“Tired of conservative politicians suppressing funds and equal education to black schools. No more of this,” said one supporter named Tiffany Brown.
“How does a former Secretary of Agriculture qualify to be in charge of education? When he was governor, I can tell you he was no friend to teachers,” said another supporter named Emily Robinson. “Also, I’m tired of old white men being in charge of stuff.”
All very reasonable criticisms were founded.
One of Perdue’s major platforms when running for the 2002 governorship was allowing Georgians to change the state flag.
Georgia’s state flag has had a long history of including Confederate imagery since 1879. From 1879 to 1956, the Georgia flag was a slightly modified version of the First National Flag of the Confederacy. In 1956, some Georgia politicians suggested incorporating the Confederate Battle Flag into the state flag; the new design was eventually adopted in the midst of the Civil Rights Era. At the time, Georgia legislation was devoted to passing laws “that would preserve segregation and white supremacy in Georgia.”
Finally, in 2001, Governor Roy Barnes replaced the flag with another new design created by Cecil Alexander Jr. It was not a good design. While it did remove most of the major Confederate imagery, it included some of Georgia’s previous flags in a small banner at the bottom—including the extremely controversial 1956 one—under the words “Georgia’s History.”
When Perdue was elected in 2002, he authorized the state to create a new flag in 2003. The new, new design was practically the First National Flag of the Confederacy, but with the state seal slapped on the top left corner, nestled among the circle of 13 white stars.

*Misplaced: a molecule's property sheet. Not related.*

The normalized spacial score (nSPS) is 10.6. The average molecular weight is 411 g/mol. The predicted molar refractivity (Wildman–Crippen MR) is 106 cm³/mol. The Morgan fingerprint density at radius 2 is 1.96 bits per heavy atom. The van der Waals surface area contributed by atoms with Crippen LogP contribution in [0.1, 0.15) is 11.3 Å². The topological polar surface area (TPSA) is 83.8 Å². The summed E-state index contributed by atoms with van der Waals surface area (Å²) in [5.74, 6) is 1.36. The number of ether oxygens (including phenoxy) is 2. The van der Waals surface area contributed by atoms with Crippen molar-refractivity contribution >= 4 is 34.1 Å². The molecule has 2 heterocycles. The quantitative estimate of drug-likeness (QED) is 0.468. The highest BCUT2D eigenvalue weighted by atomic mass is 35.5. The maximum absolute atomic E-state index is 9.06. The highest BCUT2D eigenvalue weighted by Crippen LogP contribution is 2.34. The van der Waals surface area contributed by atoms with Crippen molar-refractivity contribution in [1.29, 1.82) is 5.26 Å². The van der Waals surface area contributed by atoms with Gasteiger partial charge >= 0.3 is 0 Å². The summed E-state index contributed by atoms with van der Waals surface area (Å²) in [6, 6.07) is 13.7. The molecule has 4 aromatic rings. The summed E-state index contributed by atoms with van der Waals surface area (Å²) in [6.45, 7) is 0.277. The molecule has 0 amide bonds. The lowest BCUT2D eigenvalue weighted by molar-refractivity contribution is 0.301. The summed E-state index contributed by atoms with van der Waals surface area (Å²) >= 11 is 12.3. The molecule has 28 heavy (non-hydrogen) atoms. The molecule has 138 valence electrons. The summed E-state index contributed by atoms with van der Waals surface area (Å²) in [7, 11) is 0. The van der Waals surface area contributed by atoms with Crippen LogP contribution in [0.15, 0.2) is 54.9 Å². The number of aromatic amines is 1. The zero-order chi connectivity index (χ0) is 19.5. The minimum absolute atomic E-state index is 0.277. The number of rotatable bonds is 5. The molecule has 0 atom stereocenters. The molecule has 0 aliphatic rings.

In 2006, Perdue declared April as Confederate History Month in Georgia. However, this wasn’t the end of his racist policies.
During Perdue’s gubernatorialship, he played a major role in underfunding historically Black colleges in Georgia. In 2010, the Georgia NAACP sued the state for this threat against the survival of these universities , and Perdue was a defendant in the lawsuit that took place in federal court.
He vetoed bills that would expand and protect the HOPE scholarship, especially during 2007. The HOPE Scholarship is a merit-based award available to Georgia residents who maintain a 3.0 GPA.
One of the bills, HB 363, would have qualified Georgia military colleges to receive HOPE scholarship funding. The other bill was HB 229, which aimed to delay potential cuts to the HOPE scholarship fund. At the time, the cuts could take place if financial reserves fell by even $1 within the year.
Perdue also harmed Georgia’s public school systems during his tenure. From 2003 to 2009, Perdue proposed large budget cuts for public schools in almost every budget that he proposed. For example, in the summer of 2009, Perdue proposed a 3% budget cut in funding for public schools, threatening to furlough teachers. These cuts cumulated an overall $1.5 billion loss for the public education system. Although these cuts were made during one of the worst economic recessions in history, they had a tremendously harmful impact on students at public schools.
This is just the beginning of Sonny Perdue’s unscrupulous political decisions. But so little shows so much. Should a man—who has constantly instituted racist, anti-education policies—be the chancellor of Georgia’s public university system? I think not.